Thank You Quarantine: Redefining Community in Self-Quarantine

I think it’s safe to say that no one will be the same after the coronavirus. We’re currently living in a historic time in which our normal human activity has ceased, impacting everyone on a global level. Parents who are usually working all day are now working from home and taking care of their kids whose teachers are coming up with inventive ways of teaching over Zoom and Google Classroom. The class of 2020 had the first ever online graduation, and people are going viral on social media for inventing COVID-proof contraptions to hug their mothers and grandmothers on Mother’s Day. Let’s not forget the doctors and nurses are receiving the applause they deserve for facing the unimaginable on the frontlines of this pandemic, and for the essential workers, their average workday has turned into a health risk.

This pandemic has changed the way we look at life, the way we value physical touch, and define community and its importance. It’s like when you’re sick, your nose is stuffed up, and you realize how much you take advantage of being able to breathe out of both nostrils. The world is like that right now: it’s sick, and one of its nostrils is clogged, and we humans are starting to rethink the things we value most in life because when you can’t breathe correctly, nothing else matters.

Amidst this corona-mayhem and feeling the weight of literally thousands of lost lives, of frustrating leaders, of disappointment, and of anger for so many people, I’ve found a lot of hope and happiness in the strengthening of community. Probably one of the first things I saw that made me think, “Wow, humans are awesome,” was the YouTube video of people in Italy singing off their balconies during quarantine. There are also videos of people in Spain doing exercise classes on their roofs and people joining on their balconies, playing instruments, dancing, and whole cities erupting in applause at the same time each day to thank medical workers. It’s important that we acknowledge the way that communities all around the world have come together to lift each other's spirits and support one another. The compassion people are showing for one another is truly remarkable and unlike anything we’ve ever seen before.

Fortunately, we are living in a time where technology is abundant in our everyday lives, and thanks to livestreams and social media, there's been a huge spike in virtual communities. A lot of musicians are live streaming concerts from their home, talk-show host Jimmy Fallon is doing an at-home series where he hosts from his house with his kids and invites guests via Zoom onto his show. The World Health Organization along with Global Citizen put on the “One World: Together At Home” live stream concert last month which featured performances by Lady Gaga, Lizzo, Elton John, Billie Eilish, and other musicians to raise money for COVID relief efforts and Mutual Aid groups. People all around the world were donating and participating in the ways they could to raise awareness and keep spirits high during these times.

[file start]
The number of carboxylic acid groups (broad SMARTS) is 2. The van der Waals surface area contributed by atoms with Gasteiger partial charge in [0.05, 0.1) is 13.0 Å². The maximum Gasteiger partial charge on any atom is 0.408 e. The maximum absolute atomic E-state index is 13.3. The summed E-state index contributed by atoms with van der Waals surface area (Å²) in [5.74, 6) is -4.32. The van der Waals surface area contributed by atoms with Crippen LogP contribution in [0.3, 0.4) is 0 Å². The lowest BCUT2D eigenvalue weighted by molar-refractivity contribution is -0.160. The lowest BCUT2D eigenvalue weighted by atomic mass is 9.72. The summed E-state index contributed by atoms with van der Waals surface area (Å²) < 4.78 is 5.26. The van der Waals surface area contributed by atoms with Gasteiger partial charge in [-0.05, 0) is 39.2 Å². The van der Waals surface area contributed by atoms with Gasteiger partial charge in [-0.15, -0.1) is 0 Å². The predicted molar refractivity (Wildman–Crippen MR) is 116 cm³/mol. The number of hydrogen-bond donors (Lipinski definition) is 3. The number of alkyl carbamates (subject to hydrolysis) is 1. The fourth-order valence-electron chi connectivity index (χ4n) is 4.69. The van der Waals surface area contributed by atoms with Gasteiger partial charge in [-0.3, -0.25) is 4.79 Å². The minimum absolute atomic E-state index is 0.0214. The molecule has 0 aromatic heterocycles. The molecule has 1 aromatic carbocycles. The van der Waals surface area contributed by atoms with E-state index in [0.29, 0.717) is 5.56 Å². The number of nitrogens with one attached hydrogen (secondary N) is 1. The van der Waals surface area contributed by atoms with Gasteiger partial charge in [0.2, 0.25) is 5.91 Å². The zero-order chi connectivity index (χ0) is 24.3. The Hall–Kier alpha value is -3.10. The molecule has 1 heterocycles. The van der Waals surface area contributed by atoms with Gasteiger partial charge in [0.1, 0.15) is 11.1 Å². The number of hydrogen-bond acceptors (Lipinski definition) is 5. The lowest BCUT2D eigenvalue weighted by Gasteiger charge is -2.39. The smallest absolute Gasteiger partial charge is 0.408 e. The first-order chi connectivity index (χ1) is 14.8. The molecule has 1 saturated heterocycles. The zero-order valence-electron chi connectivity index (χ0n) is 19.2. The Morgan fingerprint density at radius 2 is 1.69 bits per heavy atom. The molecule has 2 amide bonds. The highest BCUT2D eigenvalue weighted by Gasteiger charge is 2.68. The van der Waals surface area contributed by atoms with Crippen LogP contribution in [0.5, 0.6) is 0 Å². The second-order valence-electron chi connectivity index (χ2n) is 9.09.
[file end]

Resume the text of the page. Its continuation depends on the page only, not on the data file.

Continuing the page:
A project that stood out to me in my own community in Evanston was started by a longtime friend of mine, Michelle Pacheco. Michelle is a 2020 graduate from Saint Louis University and worked with a custom apparel company to create t-shirts and sweatshirts that say “Evanstrong” for the purpose of doing something to help her community during their self-quarantine. She sells them not only in hopes to uplift the community but with a plan to donate the proceeds to the Evanston Rapid Response Fund, which will divide the money between different nonprofits organizations in the area. Michelle found a lot of her inspiration in Evanston as a community to start this project, and describes her community as being similar to an extended family. She says, “everyone from here [Evanston] has so much pride and love for the people, the schools, the businesses and everything that makes up our city. Everyone does the best they can to support each other especially during tough times like these.”

The efforts made by Michelle are not only boosting the morale of Evanstonians but also teaching us that there is always something more we can do. She says, “I hope that even though I am just one student, I can create some visibility for our community, a sense of belonging. This is only a small thing one person can do but when a ton of people do a small thing it amounts to something much larger, each drop in the bucket does matter. I hope people wear these with pride and are reminded that our community is there for each other.”

Michelle’s unifying efforts of giving back to the community of Evanston shows that we are not only seeing redefinition but restoration of community during quarantine. Human kindness has been tested, and when we’re told all the things we can’t do, we start to unify and turn towards the things we can do for others and our communities at large. Now more than ever, people are coming together and I hope that in this way we can continue to inspire resilience in ourselves and our communities. My hope is that we as a people continue to reflect and appreciate the things we take most for granted. I hope that in our lives post-quarantine we will hug our grandparents a little tighter, we will say “thank you” more often, we will continue to contribute to relief funds around the world, and we remember how we continued to show up for one another, even when our world got turned upside down.